THE Philippine Charity Sweepstakes Office (PCSO) on Thursday described as “malicious and baseless” allegations that certain employees of the agency were reassigned to provincial areas out of personal bias or prejudice.
PCSO issued the clarification to shed light on the implementation of its Rationalization Plan (Ratplan) under Executive Order (EO) 366, promulgated in 2004, that provides guidelines to be followed by government agencies in the implementation of their rationalization plans.
Among the objectives of a Ratplan, according to EO 366, are to improve “the quality and efficiency of government services delivery by eliminating/minimizing overlaps and duplication, and [improve]agency performance through the rationalization of service delivery and support systems, and organization structure and staffing.”
According to PCSO, all personnel assignments implemented by the agency were in connection with its Rationalization Plan (Ratplan) that was 15 years in the making during previous administrations.
It was not until April this year that the Ratplan was approved in its final form by the Governance Commission for GOCCs (GCG) after nearly two years of careful and thorough consideration.
The GCG directed PCSO to implement the Ratplan within two months of GCG’s approval.
PCSO then implemented the Ratplan in three phases to minimize its impact upon the employees, strictly observing Civil Service Commission (CSC) and other applicable rules and regulations pertaining to qualification standards and civil service eligibilities.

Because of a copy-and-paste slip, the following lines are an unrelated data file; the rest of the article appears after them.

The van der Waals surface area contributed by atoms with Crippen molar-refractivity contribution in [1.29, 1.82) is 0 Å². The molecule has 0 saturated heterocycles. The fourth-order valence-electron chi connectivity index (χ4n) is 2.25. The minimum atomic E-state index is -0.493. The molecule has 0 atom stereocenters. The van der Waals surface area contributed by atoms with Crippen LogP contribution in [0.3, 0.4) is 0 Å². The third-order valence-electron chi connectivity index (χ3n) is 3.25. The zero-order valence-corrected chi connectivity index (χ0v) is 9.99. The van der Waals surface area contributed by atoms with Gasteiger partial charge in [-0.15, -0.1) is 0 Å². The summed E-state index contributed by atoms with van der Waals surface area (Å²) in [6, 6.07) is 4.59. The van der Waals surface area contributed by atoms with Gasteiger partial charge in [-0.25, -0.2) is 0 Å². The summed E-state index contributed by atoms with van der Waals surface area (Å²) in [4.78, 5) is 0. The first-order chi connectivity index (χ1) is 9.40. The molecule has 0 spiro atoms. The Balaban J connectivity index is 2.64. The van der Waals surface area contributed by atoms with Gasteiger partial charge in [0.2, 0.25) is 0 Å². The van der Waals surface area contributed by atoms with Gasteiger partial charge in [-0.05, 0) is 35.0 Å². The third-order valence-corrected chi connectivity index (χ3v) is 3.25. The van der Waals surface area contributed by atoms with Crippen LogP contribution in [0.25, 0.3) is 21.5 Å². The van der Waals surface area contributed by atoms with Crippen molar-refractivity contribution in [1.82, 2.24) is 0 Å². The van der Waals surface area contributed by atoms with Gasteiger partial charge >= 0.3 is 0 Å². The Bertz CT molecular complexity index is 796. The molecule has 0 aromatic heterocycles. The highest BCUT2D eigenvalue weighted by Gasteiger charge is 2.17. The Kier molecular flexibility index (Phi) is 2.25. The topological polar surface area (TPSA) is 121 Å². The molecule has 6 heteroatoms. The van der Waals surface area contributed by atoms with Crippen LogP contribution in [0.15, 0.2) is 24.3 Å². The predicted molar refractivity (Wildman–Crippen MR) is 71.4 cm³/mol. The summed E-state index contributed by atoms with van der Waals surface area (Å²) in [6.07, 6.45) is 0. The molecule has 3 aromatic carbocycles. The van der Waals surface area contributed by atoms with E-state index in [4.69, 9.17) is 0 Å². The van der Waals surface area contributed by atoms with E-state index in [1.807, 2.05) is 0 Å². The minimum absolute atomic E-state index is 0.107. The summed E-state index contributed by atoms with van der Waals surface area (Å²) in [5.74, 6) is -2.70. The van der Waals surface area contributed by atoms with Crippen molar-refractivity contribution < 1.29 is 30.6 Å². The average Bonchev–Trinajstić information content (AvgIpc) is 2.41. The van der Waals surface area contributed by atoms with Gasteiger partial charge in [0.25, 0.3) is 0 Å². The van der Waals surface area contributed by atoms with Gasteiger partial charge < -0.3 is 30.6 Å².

Two phases have been conducted so far. In the first phase, employees were placed in equivalent or comparable positions. If there were no corresponding positions in the rationalization plan, employees were placed in the next lower positions.
PCSO exerted all efforts to find positions in its offices nationwide for employees who would otherwise have been displaced under the first phase of screening. Such employees willingly accepted reassignment to provincial branches in order to remain in the PCSO’s service.
During the second phase, qualified employees were placed in higher positions in line with applicable CSC rules on promotion.
PCSO complied fully with the procedures under EO 366 and its implementing rules and regulations, under the guidance of the CSC.
Unfortunately, PCSO employees who were displaced lacked the necessary qualifications under the law. PCSO was not remiss in assisting employees to secure qualifications, even sponsoring a civil service exam review the other year for over 300 takers, of whom only four passed.
The majority of employees are satisfied with the outcome of implementation of the Ratplan’s first two phases so far, with all placements approved by the PCSO’s Board of Directors.